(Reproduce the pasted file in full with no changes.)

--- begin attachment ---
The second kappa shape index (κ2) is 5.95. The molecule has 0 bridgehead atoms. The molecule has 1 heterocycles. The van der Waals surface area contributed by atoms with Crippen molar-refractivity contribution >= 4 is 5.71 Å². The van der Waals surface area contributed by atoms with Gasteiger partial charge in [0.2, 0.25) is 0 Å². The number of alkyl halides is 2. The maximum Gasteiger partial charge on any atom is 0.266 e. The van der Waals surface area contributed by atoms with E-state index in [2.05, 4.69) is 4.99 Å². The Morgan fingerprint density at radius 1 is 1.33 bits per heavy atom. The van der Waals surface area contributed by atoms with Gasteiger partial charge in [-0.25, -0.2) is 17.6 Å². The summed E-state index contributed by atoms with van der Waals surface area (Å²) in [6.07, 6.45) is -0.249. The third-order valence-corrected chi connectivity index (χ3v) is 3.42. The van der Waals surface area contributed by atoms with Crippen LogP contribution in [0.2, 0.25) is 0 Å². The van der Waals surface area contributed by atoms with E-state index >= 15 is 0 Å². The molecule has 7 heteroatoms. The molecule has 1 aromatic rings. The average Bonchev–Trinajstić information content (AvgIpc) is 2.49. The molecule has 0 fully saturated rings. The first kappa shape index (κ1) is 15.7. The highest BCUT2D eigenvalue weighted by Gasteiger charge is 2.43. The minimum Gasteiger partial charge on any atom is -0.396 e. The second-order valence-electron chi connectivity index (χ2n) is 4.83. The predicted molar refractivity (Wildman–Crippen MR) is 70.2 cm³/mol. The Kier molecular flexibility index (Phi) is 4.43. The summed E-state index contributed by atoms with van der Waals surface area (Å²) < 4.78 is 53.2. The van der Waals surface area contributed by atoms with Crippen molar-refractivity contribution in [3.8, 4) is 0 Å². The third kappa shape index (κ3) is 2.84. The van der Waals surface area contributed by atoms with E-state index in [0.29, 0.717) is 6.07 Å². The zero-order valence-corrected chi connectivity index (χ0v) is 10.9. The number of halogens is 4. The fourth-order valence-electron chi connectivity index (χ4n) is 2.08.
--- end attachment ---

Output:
The second kappa shape index (κ2) is 5.95. The molecule has 0 bridgehead atoms. The molecule has 1 heterocycles. The van der Waals surface area contributed by atoms with Crippen molar-refractivity contribution >= 4 is 5.71 Å². The van der Waals surface area contributed by atoms with Gasteiger partial charge in [0.2, 0.25) is 0 Å². The number of alkyl halides is 2. The maximum Gasteiger partial charge on any atom is 0.266 e. The van der Waals surface area contributed by atoms with E-state index in [2.05, 4.69) is 4.99 Å². The Morgan fingerprint density at radius 1 is 1.33 bits per heavy atom. The van der Waals surface area contributed by atoms with Gasteiger partial charge in [-0.25, -0.2) is 17.6 Å². The summed E-state index contributed by atoms with van der Waals surface area (Å²) in [6.07, 6.45) is -0.249. The third-order valence-corrected chi connectivity index (χ3v) is 3.42. The van der Waals surface area contributed by atoms with Crippen LogP contribution in [0.2, 0.25) is 0 Å². The van der Waals surface area contributed by atoms with E-state index >= 15 is 0 Å². The molecule has 7 heteroatoms. The molecule has 1 aromatic rings. The average Bonchev–Trinajstić information content (AvgIpc) is 2.49. The molecule has 0 fully saturated rings. The first kappa shape index (κ1) is 15.7. The highest BCUT2D eigenvalue weighted by Gasteiger charge is 2.43. The minimum Gasteiger partial charge on any atom is -0.396 e. The second-order valence-electron chi connectivity index (χ2n) is 4.83. The predicted molar refractivity (Wildman–Crippen MR) is 70.2 cm³/mol. The Kier molecular flexibility index (Phi) is 4.43. The summed E-state index contributed by atoms with van der Waals surface area (Å²) < 4.78 is 53.2. The van der Waals surface area contributed by atoms with Crippen molar-refractivity contribution in [3.8, 4) is 0 Å². The third kappa shape index (κ3) is 2.84. The van der Waals surface area contributed by atoms with E-state index in [0.29, 0.717) is 6.07 Å². The zero-order valence-corrected chi connectivity index (χ0v) is 10.9. The number of halogens is 4. The fourth-order valence-electron chi connectivity index (χ4n) is 2.08.